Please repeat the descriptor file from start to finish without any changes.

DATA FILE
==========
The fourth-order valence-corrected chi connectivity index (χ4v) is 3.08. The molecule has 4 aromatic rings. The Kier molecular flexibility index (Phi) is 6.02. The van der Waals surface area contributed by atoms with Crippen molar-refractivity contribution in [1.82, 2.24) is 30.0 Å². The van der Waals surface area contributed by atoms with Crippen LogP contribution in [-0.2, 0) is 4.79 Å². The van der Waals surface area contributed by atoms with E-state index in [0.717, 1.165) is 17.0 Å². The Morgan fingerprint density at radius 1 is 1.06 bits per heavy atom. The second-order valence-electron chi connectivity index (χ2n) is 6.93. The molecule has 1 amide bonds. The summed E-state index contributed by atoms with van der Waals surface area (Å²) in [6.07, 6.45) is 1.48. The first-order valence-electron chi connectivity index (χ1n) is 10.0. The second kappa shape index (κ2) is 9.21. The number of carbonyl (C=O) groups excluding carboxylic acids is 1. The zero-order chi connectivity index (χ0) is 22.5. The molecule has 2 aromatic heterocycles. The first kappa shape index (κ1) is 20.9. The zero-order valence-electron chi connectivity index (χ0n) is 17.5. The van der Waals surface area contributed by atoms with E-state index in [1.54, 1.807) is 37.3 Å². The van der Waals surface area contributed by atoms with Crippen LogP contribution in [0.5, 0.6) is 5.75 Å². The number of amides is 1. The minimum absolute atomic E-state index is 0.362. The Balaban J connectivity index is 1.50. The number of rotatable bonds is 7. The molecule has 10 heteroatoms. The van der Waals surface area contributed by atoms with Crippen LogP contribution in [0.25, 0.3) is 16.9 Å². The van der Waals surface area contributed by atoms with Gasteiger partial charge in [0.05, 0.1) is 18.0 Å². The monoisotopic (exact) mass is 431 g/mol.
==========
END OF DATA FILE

The fourth-order valence-corrected chi connectivity index (χ4v) is 3.08. The molecule has 4 aromatic rings. The Kier molecular flexibility index (Phi) is 6.02. The van der Waals surface area contributed by atoms with Crippen molar-refractivity contribution in [1.82, 2.24) is 30.0 Å². The van der Waals surface area contributed by atoms with Crippen LogP contribution in [-0.2, 0) is 4.79 Å². The van der Waals surface area contributed by atoms with E-state index in [0.717, 1.165) is 17.0 Å². The Morgan fingerprint density at radius 1 is 1.06 bits per heavy atom. The second-order valence-electron chi connectivity index (χ2n) is 6.93. The molecule has 1 amide bonds. The summed E-state index contributed by atoms with van der Waals surface area (Å²) in [6.07, 6.45) is 1.48. The first-order valence-electron chi connectivity index (χ1n) is 10.0. The second kappa shape index (κ2) is 9.21. The number of carbonyl (C=O) groups excluding carboxylic acids is 1. The zero-order chi connectivity index (χ0) is 22.5. The molecule has 2 aromatic heterocycles. The first kappa shape index (κ1) is 20.9. The zero-order valence-electron chi connectivity index (χ0n) is 17.5. The van der Waals surface area contributed by atoms with E-state index in [1.54, 1.807) is 37.3 Å². The van der Waals surface area contributed by atoms with Crippen LogP contribution in [0.5, 0.6) is 5.75 Å². The number of amides is 1. The minimum absolute atomic E-state index is 0.362. The Balaban J connectivity index is 1.50. The number of rotatable bonds is 7. The molecule has 10 heteroatoms. The van der Waals surface area contributed by atoms with Crippen LogP contribution in [0.25, 0.3) is 16.9 Å². The van der Waals surface area contributed by atoms with Gasteiger partial charge in [0.05, 0.1) is 18.0 Å². The monoisotopic (exact) mass is 431 g/mol.